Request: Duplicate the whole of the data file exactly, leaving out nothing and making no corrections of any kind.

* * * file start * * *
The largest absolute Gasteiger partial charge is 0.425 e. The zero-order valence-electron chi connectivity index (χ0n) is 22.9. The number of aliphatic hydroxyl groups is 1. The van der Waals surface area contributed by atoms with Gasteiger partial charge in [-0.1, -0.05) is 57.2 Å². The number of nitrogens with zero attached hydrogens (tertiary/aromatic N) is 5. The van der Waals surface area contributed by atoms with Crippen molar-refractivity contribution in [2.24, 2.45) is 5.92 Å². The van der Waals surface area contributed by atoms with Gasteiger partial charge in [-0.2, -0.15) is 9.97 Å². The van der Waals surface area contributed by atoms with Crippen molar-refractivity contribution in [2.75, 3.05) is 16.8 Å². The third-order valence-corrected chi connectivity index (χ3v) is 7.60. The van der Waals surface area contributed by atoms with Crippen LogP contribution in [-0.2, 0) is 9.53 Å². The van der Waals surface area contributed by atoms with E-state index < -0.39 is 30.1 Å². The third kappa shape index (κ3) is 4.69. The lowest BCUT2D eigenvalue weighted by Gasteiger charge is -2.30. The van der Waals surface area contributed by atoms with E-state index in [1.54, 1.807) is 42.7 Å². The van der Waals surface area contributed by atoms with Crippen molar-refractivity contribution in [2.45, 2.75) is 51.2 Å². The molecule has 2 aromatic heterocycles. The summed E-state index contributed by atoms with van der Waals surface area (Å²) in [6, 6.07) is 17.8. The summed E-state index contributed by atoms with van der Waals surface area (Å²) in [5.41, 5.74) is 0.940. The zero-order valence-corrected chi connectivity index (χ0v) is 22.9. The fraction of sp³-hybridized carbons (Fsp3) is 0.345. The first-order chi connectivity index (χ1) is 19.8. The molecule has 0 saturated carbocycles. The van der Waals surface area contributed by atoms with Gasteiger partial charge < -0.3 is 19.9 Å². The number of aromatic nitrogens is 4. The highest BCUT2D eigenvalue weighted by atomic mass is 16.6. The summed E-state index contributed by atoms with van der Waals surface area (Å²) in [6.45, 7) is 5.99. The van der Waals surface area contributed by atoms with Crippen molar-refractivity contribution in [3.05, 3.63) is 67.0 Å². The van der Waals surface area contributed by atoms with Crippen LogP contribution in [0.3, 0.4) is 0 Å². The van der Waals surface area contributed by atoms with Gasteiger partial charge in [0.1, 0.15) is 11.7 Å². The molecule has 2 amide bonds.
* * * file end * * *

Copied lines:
The largest absolute Gasteiger partial charge is 0.425 e. The zero-order valence-electron chi connectivity index (χ0n) is 22.9. The number of aliphatic hydroxyl groups is 1. The van der Waals surface area contributed by atoms with Gasteiger partial charge in [-0.1, -0.05) is 57.2 Å². The number of nitrogens with zero attached hydrogens (tertiary/aromatic N) is 5. The van der Waals surface area contributed by atoms with Crippen molar-refractivity contribution in [2.24, 2.45) is 5.92 Å². The van der Waals surface area contributed by atoms with Gasteiger partial charge in [-0.2, -0.15) is 9.97 Å². The van der Waals surface area contributed by atoms with Crippen molar-refractivity contribution in [2.75, 3.05) is 16.8 Å². The third-order valence-corrected chi connectivity index (χ3v) is 7.60. The van der Waals surface area contributed by atoms with Crippen LogP contribution in [-0.2, 0) is 9.53 Å². The van der Waals surface area contributed by atoms with E-state index < -0.39 is 30.1 Å². The third kappa shape index (κ3) is 4.69. The lowest BCUT2D eigenvalue weighted by Gasteiger charge is -2.30. The van der Waals surface area contributed by atoms with E-state index in [1.54, 1.807) is 42.7 Å². The van der Waals surface area contributed by atoms with Crippen molar-refractivity contribution in [2.45, 2.75) is 51.2 Å². The molecule has 2 aromatic heterocycles. The summed E-state index contributed by atoms with van der Waals surface area (Å²) in [6, 6.07) is 17.8. The summed E-state index contributed by atoms with van der Waals surface area (Å²) in [5.41, 5.74) is 0.940. The zero-order valence-corrected chi connectivity index (χ0v) is 22.9. The fraction of sp³-hybridized carbons (Fsp3) is 0.345. The first-order chi connectivity index (χ1) is 19.8. The molecule has 0 saturated carbocycles. The van der Waals surface area contributed by atoms with Gasteiger partial charge < -0.3 is 19.9 Å². The number of aromatic nitrogens is 4. The highest BCUT2D eigenvalue weighted by atomic mass is 16.6. The summed E-state index contributed by atoms with van der Waals surface area (Å²) in [6.45, 7) is 5.99. The van der Waals surface area contributed by atoms with Crippen molar-refractivity contribution in [3.05, 3.63) is 67.0 Å². The van der Waals surface area contributed by atoms with Crippen LogP contribution in [0.3, 0.4) is 0 Å². The van der Waals surface area contributed by atoms with Gasteiger partial charge in [0.1, 0.15) is 11.7 Å². The molecule has 2 amide bonds.